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November 18, 1996
I guarantee what Jeff experienced at Yankee Stadium will forever overshadow what he missed in history class.ANDRES CORREAL, WASHINGTON, D.C.
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November 18, 1996

Letters

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I guarantee what Jeff experienced at Yankee Stadium will forever overshadow what he missed in history class.
ANDRES CORREAL, WASHINGTON, D.C.

Instant Replay
Michael Farber's POINT AFTER regarding the use of instant replay in baseball was right on target. When a 12-year-old boy plays hooky from school, catches a ball in an area adjacent to fair territory where fans are not supposed to intrude and with his action, alters the outcome of a playoff game because the umpires are not allowed to use TV replays, it is time for a change.
THOMAS STIGGER, Louisville

It is often said that baseball is too traditional to change. However, since sports is one place where fair play is expected, changes like the use of instant replay, which improves the fairness of the game, should be not only allowed but also encouraged.
MARSHALL PLAUT, Baltimore

Instant replay is not the remedy to Maier-itis. What makes baseball great is human error, be it seven out of every 10 times at the plate for a Hall of Fame batter or once every dozen or so calls for umpires. Baseball in this way reflects real life better than any other sport.
TOM ROCK, Levittown, N.Y.

Hockey has found a good use for instant replay in deciding if a puck actually crosses the goal line, and it could be used in baseball for deciding if a ball was indeed fair or foul, but for fan interference I believe it would serve no purpose. In the case of Jeff Maier, how will we ever know if Tony Tarasco would have caught Derek Jeter's long fly ball? Many an outfielder has dropped what appeared to be a routine out.
AARON KEEPING, San Diego

Baseball should be looking for ways to shorten the game, not lengthen it by reviewing close calls. In addition baseball purists, of which I am one, are fed up with the tampering of America's Pastime.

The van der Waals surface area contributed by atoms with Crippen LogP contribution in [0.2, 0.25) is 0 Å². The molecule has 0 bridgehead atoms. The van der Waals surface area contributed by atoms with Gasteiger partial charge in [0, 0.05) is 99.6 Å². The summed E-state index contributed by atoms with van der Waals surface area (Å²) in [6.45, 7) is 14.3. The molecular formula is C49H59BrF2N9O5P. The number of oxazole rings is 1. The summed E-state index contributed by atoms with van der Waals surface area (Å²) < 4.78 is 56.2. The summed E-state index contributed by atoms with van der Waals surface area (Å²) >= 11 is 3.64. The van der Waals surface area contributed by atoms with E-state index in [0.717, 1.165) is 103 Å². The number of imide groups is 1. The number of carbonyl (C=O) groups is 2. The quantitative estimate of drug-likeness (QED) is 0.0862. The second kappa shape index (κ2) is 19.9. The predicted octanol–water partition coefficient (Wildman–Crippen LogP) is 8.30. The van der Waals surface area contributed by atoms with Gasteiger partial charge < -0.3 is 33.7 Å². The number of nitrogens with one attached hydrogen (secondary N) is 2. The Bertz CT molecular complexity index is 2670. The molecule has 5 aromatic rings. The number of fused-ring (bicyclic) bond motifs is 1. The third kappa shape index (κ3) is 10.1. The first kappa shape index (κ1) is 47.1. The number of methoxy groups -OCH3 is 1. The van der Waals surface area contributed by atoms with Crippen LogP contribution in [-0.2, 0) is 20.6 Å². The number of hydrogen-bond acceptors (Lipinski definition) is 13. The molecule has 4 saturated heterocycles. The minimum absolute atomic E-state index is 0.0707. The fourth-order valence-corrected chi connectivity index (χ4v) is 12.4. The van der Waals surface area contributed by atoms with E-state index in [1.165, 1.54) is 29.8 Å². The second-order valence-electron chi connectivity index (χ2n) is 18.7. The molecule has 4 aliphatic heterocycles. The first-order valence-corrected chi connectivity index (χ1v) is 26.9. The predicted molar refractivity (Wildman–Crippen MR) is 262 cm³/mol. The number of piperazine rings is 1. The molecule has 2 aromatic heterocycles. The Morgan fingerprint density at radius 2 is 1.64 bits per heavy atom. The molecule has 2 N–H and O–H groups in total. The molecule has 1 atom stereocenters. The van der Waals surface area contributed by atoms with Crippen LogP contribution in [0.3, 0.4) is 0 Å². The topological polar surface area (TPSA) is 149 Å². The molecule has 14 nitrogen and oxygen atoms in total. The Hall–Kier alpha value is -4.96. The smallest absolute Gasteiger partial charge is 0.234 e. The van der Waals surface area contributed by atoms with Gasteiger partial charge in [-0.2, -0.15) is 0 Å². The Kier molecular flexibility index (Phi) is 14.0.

KEVIN L. SMITH, Camp Lejeune, N.C.

Against All Odds
Special thanks to Leigh Montville and photographer Bob Martin for their look into the life of 1996 Olympic marathon champion Josia Thugwane (Run for Your Life, Oct. 21). Thugwane's journey from poverty to Olympic glory is all the more inspiring given that he made it on sheer determination, street sense and an education consisting of life on the veld and Ndebele tribal customs.
JOHN M. LACSON, Austin

Reading of the difficulties and dangers experienced by Thugwane in simply running makes me realize how much we take for granted. That he was able to get to Atlanta was quite an achievement; that he was able to win against such a high-quality field was remarkable.
GEORGE MOSCHIS, Woomera, South Australia

To me, as a South African-American and a sports fan, the most recent meaningful event involving South Africa took place in the U.S., on the last day of the Atlanta Olympics. As Josia Thugwane received his marathon gold medal, I was moved to see the flag of a new country raised in victory. Both national anthems were sung, representing the new South Africa under the pragmatic leadership of Nelson Mandela.
SHANE RAHMANI, Springfield, N.J.

True Grit
Your story about the struggles of the Nets' Jayson Williams left a lasting impression on me (So Young, So Old, Oct. 14). It is astonishing that after all he has endured, he has maintained his strength and determination to succeed. Moreover, he shows his deep love for his family by making it his top priority—a diminishing value among today's celebrities. Before I read your story, I barely knew who Jayson Williams was. Now he has made me one of his fans.
JOSEPH BIEGEL, Montvale, N.J.

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